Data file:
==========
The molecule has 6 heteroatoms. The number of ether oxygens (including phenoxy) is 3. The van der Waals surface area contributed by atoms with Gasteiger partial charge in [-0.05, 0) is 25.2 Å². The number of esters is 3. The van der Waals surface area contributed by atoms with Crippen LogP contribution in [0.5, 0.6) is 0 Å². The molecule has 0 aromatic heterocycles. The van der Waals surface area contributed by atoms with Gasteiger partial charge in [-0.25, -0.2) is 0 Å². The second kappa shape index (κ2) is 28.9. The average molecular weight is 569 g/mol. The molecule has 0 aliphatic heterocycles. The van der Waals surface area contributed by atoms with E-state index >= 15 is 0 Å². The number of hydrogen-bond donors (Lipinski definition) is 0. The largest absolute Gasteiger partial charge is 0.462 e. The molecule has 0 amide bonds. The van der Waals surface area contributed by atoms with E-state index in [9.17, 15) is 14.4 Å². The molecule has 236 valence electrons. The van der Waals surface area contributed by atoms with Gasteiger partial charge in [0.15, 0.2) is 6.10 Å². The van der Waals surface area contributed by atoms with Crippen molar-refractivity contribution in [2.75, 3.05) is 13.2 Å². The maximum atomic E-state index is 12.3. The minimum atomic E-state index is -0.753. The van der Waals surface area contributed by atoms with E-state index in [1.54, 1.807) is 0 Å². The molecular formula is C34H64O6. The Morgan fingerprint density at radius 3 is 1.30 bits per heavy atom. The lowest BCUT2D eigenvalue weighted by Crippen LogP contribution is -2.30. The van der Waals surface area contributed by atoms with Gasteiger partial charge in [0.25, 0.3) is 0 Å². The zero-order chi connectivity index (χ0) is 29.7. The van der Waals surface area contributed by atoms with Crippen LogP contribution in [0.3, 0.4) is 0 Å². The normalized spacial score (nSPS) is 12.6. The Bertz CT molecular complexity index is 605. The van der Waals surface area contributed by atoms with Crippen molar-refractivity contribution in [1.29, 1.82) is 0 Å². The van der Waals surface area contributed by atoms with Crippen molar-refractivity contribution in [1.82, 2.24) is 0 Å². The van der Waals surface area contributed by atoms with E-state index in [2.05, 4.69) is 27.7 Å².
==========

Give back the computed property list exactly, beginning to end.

The molecule has 6 heteroatoms. The number of ether oxygens (including phenoxy) is 3. The van der Waals surface area contributed by atoms with Gasteiger partial charge in [-0.05, 0) is 25.2 Å². The number of esters is 3. The van der Waals surface area contributed by atoms with Crippen LogP contribution in [0.5, 0.6) is 0 Å². The molecule has 0 aromatic heterocycles. The van der Waals surface area contributed by atoms with Gasteiger partial charge in [-0.25, -0.2) is 0 Å². The second kappa shape index (κ2) is 28.9. The average molecular weight is 569 g/mol. The molecule has 0 aliphatic heterocycles. The van der Waals surface area contributed by atoms with E-state index >= 15 is 0 Å². The number of hydrogen-bond donors (Lipinski definition) is 0. The largest absolute Gasteiger partial charge is 0.462 e. The molecule has 0 amide bonds. The van der Waals surface area contributed by atoms with E-state index in [9.17, 15) is 14.4 Å². The molecule has 236 valence electrons. The van der Waals surface area contributed by atoms with Gasteiger partial charge in [0.15, 0.2) is 6.10 Å². The van der Waals surface area contributed by atoms with Crippen molar-refractivity contribution in [2.75, 3.05) is 13.2 Å². The maximum atomic E-state index is 12.3. The minimum atomic E-state index is -0.753. The van der Waals surface area contributed by atoms with E-state index in [1.54, 1.807) is 0 Å². The molecular formula is C34H64O6. The Morgan fingerprint density at radius 3 is 1.30 bits per heavy atom. The lowest BCUT2D eigenvalue weighted by Crippen LogP contribution is -2.30. The van der Waals surface area contributed by atoms with Gasteiger partial charge in [0.25, 0.3) is 0 Å². The zero-order chi connectivity index (χ0) is 29.7. The van der Waals surface area contributed by atoms with Crippen LogP contribution in [0.3, 0.4) is 0 Å². The normalized spacial score (nSPS) is 12.6. The Bertz CT molecular complexity index is 605. The van der Waals surface area contributed by atoms with Crippen molar-refractivity contribution in [1.29, 1.82) is 0 Å². The van der Waals surface area contributed by atoms with Crippen molar-refractivity contribution in [1.82, 2.24) is 0 Å². The van der Waals surface area contributed by atoms with E-state index in [2.05, 4.69) is 27.7 Å².